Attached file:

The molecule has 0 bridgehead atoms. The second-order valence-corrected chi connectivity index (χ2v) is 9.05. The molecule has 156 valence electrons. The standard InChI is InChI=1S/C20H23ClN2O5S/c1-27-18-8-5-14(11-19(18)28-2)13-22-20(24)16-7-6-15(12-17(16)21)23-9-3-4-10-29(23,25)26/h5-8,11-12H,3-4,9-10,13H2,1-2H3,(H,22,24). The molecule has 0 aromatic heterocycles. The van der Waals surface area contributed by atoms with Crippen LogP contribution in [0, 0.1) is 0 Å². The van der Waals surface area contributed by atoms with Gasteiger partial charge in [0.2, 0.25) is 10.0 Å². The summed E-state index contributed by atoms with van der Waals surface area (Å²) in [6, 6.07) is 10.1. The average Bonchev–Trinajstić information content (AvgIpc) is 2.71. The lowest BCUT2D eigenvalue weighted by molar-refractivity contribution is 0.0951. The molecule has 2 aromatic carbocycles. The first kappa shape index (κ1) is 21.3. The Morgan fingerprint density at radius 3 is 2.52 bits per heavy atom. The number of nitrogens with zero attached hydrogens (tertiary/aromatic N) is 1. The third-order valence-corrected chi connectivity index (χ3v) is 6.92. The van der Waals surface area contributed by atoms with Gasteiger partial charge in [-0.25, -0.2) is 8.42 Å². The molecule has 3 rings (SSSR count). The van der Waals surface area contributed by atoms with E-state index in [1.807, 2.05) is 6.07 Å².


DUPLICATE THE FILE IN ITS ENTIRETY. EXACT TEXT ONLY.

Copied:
The molecule has 0 bridgehead atoms. The second-order valence-corrected chi connectivity index (χ2v) is 9.05. The molecule has 156 valence electrons. The standard InChI is InChI=1S/C20H23ClN2O5S/c1-27-18-8-5-14(11-19(18)28-2)13-22-20(24)16-7-6-15(12-17(16)21)23-9-3-4-10-29(23,25)26/h5-8,11-12H,3-4,9-10,13H2,1-2H3,(H,22,24). The molecule has 0 aromatic heterocycles. The van der Waals surface area contributed by atoms with Crippen LogP contribution in [0, 0.1) is 0 Å². The van der Waals surface area contributed by atoms with Gasteiger partial charge in [0.2, 0.25) is 10.0 Å². The summed E-state index contributed by atoms with van der Waals surface area (Å²) in [6, 6.07) is 10.1. The average Bonchev–Trinajstić information content (AvgIpc) is 2.71. The lowest BCUT2D eigenvalue weighted by molar-refractivity contribution is 0.0951. The molecule has 2 aromatic carbocycles. The first kappa shape index (κ1) is 21.3. The Morgan fingerprint density at radius 3 is 2.52 bits per heavy atom. The number of nitrogens with zero attached hydrogens (tertiary/aromatic N) is 1. The third-order valence-corrected chi connectivity index (χ3v) is 6.92. The van der Waals surface area contributed by atoms with Gasteiger partial charge in [-0.25, -0.2) is 8.42 Å². The molecule has 3 rings (SSSR count). The van der Waals surface area contributed by atoms with E-state index in [1.807, 2.05) is 6.07 Å².